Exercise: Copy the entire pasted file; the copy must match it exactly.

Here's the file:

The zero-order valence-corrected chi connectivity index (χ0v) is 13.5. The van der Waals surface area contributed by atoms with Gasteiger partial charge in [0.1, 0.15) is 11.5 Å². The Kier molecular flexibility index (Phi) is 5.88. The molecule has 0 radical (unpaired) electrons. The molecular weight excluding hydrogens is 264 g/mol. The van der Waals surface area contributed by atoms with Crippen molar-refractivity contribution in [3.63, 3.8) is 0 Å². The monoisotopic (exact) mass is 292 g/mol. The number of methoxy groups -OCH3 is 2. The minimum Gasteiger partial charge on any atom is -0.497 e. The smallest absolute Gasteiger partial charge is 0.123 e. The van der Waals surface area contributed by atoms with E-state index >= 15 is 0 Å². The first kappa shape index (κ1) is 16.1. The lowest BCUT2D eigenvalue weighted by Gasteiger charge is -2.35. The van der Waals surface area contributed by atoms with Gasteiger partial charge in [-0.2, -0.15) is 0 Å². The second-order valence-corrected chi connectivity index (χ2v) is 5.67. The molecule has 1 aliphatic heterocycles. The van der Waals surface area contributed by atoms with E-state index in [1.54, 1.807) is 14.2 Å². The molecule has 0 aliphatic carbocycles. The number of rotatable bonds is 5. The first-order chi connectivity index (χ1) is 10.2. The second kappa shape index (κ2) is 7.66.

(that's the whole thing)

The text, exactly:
The zero-order valence-corrected chi connectivity index (χ0v) is 13.5. The van der Waals surface area contributed by atoms with Gasteiger partial charge in [0.1, 0.15) is 11.5 Å². The Kier molecular flexibility index (Phi) is 5.88. The molecule has 0 radical (unpaired) electrons. The molecular weight excluding hydrogens is 264 g/mol. The van der Waals surface area contributed by atoms with Crippen molar-refractivity contribution in [3.63, 3.8) is 0 Å². The monoisotopic (exact) mass is 292 g/mol. The number of methoxy groups -OCH3 is 2. The minimum Gasteiger partial charge on any atom is -0.497 e. The smallest absolute Gasteiger partial charge is 0.123 e. The van der Waals surface area contributed by atoms with E-state index >= 15 is 0 Å². The first kappa shape index (κ1) is 16.1. The lowest BCUT2D eigenvalue weighted by Gasteiger charge is -2.35. The van der Waals surface area contributed by atoms with Gasteiger partial charge in [-0.2, -0.15) is 0 Å². The second-order valence-corrected chi connectivity index (χ2v) is 5.67. The molecule has 1 aliphatic heterocycles. The van der Waals surface area contributed by atoms with E-state index in [1.54, 1.807) is 14.2 Å². The molecule has 0 aliphatic carbocycles. The number of rotatable bonds is 5. The first-order chi connectivity index (χ1) is 10.2. The second kappa shape index (κ2) is 7.66.